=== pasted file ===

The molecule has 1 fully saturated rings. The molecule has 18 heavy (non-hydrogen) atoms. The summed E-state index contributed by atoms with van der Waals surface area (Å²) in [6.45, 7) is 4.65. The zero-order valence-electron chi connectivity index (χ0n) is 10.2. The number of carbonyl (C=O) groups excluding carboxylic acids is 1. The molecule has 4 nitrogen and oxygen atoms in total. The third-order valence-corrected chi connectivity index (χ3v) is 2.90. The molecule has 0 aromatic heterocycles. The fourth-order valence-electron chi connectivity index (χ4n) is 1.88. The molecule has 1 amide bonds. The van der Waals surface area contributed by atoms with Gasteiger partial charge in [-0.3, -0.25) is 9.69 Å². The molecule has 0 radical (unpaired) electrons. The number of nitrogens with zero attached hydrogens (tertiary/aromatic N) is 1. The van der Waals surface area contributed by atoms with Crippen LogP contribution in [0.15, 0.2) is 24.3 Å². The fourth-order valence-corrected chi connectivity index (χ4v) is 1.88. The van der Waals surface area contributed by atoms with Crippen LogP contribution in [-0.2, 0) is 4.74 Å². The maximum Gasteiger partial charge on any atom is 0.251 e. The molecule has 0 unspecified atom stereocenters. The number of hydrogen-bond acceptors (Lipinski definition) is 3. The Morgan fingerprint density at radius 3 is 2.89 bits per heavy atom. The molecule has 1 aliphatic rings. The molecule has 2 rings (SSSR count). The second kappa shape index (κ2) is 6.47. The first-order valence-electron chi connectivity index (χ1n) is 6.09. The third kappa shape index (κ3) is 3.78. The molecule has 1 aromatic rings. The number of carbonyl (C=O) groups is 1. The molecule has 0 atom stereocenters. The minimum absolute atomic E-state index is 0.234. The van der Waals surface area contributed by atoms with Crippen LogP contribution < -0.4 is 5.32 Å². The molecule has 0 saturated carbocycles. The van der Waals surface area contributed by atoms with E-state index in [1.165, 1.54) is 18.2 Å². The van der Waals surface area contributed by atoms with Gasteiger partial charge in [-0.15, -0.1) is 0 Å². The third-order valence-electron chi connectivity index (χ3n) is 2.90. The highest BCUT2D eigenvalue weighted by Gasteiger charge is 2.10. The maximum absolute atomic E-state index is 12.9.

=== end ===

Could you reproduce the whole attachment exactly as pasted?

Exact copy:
The molecule has 1 fully saturated rings. The molecule has 18 heavy (non-hydrogen) atoms. The summed E-state index contributed by atoms with van der Waals surface area (Å²) in [6.45, 7) is 4.65. The zero-order valence-electron chi connectivity index (χ0n) is 10.2. The number of carbonyl (C=O) groups excluding carboxylic acids is 1. The molecule has 4 nitrogen and oxygen atoms in total. The third-order valence-corrected chi connectivity index (χ3v) is 2.90. The molecule has 0 aromatic heterocycles. The fourth-order valence-electron chi connectivity index (χ4n) is 1.88. The molecule has 1 amide bonds. The van der Waals surface area contributed by atoms with Gasteiger partial charge in [-0.3, -0.25) is 9.69 Å². The molecule has 0 radical (unpaired) electrons. The number of nitrogens with zero attached hydrogens (tertiary/aromatic N) is 1. The van der Waals surface area contributed by atoms with Crippen LogP contribution in [0.15, 0.2) is 24.3 Å². The fourth-order valence-corrected chi connectivity index (χ4v) is 1.88. The van der Waals surface area contributed by atoms with Crippen LogP contribution in [-0.2, 0) is 4.74 Å². The maximum Gasteiger partial charge on any atom is 0.251 e. The molecule has 0 unspecified atom stereocenters. The number of hydrogen-bond acceptors (Lipinski definition) is 3. The Morgan fingerprint density at radius 3 is 2.89 bits per heavy atom. The molecule has 1 aliphatic rings. The molecule has 2 rings (SSSR count). The second kappa shape index (κ2) is 6.47. The first-order valence-electron chi connectivity index (χ1n) is 6.09. The third kappa shape index (κ3) is 3.78. The molecule has 1 aromatic rings. The number of carbonyl (C=O) groups is 1. The molecule has 0 atom stereocenters. The minimum absolute atomic E-state index is 0.234. The van der Waals surface area contributed by atoms with Crippen LogP contribution < -0.4 is 5.32 Å². The molecule has 0 saturated carbocycles. The van der Waals surface area contributed by atoms with E-state index in [1.165, 1.54) is 18.2 Å². The van der Waals surface area contributed by atoms with Gasteiger partial charge in [-0.15, -0.1) is 0 Å². The third-order valence-electron chi connectivity index (χ3n) is 2.90. The highest BCUT2D eigenvalue weighted by Gasteiger charge is 2.10. The maximum absolute atomic E-state index is 12.9.